To me, the main routine should be not unlike an outline. Some works, like the standard five paragraph essay, don't really need this. For reference books or novels, on the other hand, it can be an essential aid to the writer. You can always paste the text of a subroutine into other parts of the script for production code where milliseconds count. This will assist the compiler in streamlining the code (although repeated functions will make the whole executable larger and perhaps increase compile time if you are compiling for each script load). But when you are designing the code, it would make sense to abstract most of your larger blocks, just like you would abstract chapters, sections, and paragraph sets when writing.
      I'm relatively new to perl (OK, a complete newbie), but after looking at the same program written in C, I got much different results. 330ms and 350ms user time. Is there a way in perl to force inlining of functions? Or maybe this just points out a place for improvements in the compiler... (which, I understand, due to the interpreted nature of perl, is neccessarily minimal, but would this be a quick-fix job?)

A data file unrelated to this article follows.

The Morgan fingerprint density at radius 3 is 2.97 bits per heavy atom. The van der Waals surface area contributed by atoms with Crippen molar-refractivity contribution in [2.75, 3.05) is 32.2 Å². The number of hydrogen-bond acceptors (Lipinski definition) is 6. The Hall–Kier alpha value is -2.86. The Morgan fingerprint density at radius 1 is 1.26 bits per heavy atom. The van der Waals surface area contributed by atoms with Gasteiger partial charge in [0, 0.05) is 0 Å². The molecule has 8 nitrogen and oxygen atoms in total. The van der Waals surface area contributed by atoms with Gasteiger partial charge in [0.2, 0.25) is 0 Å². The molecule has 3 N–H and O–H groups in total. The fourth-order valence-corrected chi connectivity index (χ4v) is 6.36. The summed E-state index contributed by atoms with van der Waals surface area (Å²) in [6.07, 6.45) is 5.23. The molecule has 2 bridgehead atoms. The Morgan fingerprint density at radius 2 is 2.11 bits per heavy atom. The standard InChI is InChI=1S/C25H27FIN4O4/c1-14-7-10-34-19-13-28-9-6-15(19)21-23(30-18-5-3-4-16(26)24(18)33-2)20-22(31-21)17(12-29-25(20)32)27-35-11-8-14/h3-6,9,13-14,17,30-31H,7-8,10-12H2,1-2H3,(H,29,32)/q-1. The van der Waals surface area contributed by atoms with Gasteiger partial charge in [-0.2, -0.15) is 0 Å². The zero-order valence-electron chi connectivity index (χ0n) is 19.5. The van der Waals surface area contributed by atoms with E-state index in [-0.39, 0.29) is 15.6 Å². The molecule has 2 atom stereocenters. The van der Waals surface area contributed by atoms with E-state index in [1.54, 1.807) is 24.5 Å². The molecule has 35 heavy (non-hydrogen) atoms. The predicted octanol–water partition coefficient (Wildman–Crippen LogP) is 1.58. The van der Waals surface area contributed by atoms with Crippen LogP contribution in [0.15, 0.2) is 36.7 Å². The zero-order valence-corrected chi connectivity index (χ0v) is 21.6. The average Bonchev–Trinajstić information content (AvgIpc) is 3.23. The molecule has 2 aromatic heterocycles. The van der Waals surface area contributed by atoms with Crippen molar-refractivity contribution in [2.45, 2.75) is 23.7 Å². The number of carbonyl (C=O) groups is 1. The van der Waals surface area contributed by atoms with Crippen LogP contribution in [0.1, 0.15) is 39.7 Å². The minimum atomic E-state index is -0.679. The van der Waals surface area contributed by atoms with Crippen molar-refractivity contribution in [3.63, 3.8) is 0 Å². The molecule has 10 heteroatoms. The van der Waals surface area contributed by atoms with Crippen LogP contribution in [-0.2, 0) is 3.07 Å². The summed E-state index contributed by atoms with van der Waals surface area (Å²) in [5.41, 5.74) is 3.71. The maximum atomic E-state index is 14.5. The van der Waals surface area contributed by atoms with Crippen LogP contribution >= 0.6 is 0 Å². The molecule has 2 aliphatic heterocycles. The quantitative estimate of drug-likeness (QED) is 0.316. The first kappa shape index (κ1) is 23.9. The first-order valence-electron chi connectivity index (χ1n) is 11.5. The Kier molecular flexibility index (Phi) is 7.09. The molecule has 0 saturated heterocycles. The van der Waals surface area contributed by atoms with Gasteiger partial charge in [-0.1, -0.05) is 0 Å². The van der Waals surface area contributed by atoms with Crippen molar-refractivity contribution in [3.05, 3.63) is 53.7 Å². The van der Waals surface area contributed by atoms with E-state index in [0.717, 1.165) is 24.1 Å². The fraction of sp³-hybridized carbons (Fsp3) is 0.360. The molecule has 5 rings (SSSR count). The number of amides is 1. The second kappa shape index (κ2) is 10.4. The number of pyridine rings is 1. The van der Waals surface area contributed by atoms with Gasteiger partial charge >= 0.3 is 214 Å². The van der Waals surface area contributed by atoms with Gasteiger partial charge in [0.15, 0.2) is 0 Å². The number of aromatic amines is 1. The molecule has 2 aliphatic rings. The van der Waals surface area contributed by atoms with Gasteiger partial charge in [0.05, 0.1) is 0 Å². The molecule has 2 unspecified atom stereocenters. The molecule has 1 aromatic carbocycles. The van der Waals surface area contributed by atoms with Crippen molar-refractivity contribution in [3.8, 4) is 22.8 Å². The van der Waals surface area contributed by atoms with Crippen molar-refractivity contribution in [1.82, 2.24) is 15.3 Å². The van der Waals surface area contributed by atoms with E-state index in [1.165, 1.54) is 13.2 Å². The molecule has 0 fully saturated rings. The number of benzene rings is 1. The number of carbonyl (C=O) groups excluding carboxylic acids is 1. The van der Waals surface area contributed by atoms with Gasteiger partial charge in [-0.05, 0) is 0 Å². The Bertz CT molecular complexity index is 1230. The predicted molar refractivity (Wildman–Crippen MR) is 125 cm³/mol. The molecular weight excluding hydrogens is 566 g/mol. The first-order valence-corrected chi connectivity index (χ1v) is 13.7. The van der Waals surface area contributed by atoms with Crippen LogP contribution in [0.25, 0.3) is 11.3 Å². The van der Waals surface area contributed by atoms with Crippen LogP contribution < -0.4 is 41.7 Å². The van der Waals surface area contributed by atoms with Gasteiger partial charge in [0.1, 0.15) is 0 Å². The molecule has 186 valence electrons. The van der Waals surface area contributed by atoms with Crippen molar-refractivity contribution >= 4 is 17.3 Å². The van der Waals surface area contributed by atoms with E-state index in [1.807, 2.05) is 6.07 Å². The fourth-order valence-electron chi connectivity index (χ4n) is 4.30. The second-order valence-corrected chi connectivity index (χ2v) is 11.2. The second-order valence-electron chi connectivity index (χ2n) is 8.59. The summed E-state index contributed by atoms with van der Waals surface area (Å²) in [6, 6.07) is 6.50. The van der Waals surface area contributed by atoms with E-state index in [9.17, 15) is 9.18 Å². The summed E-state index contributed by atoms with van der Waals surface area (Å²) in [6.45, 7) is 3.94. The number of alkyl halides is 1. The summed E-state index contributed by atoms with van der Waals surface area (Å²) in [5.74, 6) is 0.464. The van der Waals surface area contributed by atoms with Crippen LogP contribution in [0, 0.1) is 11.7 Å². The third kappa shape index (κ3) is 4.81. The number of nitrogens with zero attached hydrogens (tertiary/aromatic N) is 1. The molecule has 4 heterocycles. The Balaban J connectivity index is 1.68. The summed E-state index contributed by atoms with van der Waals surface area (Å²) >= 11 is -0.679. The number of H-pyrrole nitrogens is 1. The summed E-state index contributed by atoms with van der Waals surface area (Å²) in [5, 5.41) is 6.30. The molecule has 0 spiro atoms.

I add my voice to this: the should be a way to inline functions and method calls.

        Granted you can use the pre-processor (perl -P) to inline functions but this does not work for method calls. This is really bad when designing OO Perl, where I find myself using straight hash access ($o->{field}) instead of accessors ($o->field) for some often-called methods (or writing painfull and risky kludges), which makes maintenance much harder

        I am actually very surprised this is not even a Perl 6 RFC, I would think that this is a simple (I would think it is quite easy to implement) way to enhance speed or maintainability of OO Perl programs.

        Did you test the performance of the perl programs (vs. equivalent C code) on your machine? Chances are relatively decent that your machine is better than my clunky 133 MHz Pentium.